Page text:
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BIG IDEA: Superconductors

What is a superconductor? Let's start by Imagining you have a toy car that can go really fast, but it needs a lot of energy from batteries to move. Now, think about if your toy car could go super fast without using any batteries at all – that's kind of like what superconductors do, but for electricity!

A superconductor levitating.

Normal materials like metal wires have some resistance, which means they resist the flow of electricity, just like how you might feel resistance when you try to push your toy car on a rough surface. Superconductors, on the other hand, have zero resistance. This means electricity can flow through them without any hindrance, like your toy car gliding smoothly on a super smooth track.

Superconductors are special because they can conduct electricity without losing any energy. This property makes them incredibly useful for various things, like creating really strong magnets for things like magnetic levitation trains (maglev trains). These trains can float above the tracks because of the powerful magnetic fields created by superconductors, allowing them to move incredibly fast and smoothly.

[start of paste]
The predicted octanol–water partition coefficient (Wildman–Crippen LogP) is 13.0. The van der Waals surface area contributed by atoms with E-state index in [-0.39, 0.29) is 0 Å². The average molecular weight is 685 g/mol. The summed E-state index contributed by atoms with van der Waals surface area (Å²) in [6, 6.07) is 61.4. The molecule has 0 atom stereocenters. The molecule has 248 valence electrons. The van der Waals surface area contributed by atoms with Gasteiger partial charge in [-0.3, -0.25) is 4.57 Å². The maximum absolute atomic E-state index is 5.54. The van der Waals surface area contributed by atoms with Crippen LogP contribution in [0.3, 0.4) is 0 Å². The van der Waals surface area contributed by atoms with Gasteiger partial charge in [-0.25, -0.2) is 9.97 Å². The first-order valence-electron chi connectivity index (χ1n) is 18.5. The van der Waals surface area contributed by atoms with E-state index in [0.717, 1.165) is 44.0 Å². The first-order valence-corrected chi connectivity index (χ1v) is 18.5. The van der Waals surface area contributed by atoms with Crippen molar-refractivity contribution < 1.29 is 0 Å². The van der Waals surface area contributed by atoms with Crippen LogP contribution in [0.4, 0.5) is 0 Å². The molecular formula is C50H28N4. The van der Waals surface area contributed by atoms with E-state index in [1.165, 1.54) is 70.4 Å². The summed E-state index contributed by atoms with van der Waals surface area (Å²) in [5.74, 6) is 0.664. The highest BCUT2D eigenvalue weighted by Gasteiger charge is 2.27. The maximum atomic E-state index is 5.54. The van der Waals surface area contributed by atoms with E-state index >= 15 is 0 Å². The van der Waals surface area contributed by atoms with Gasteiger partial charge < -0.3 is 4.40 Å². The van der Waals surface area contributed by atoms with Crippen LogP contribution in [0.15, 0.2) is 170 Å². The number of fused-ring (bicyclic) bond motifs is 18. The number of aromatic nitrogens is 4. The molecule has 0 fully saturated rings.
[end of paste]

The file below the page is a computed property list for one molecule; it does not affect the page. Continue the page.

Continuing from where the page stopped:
Superconductors traditionally only work at extremely low temperatures, close to absolute zero (-273.15°C). This makes them not very useful for everyday applications.

In July 2023 a research paper was published by South Korean scientists on their success of building a room temperature superconductor. There was a race around the globe for other scientists to replicate this invention. As the other scientists published their results, they found that the superconductor failed to work at higher temperatures.

However scientists and engineers are still figuring out how to make superconductors work at higher temperatures so they can be used more widely. Incredible uses would be in MRI machines, more effiencient electricity grids, generators and wind turbines!

Links: 'The First Room-Temperature Ambient-Pressure Superconductor'


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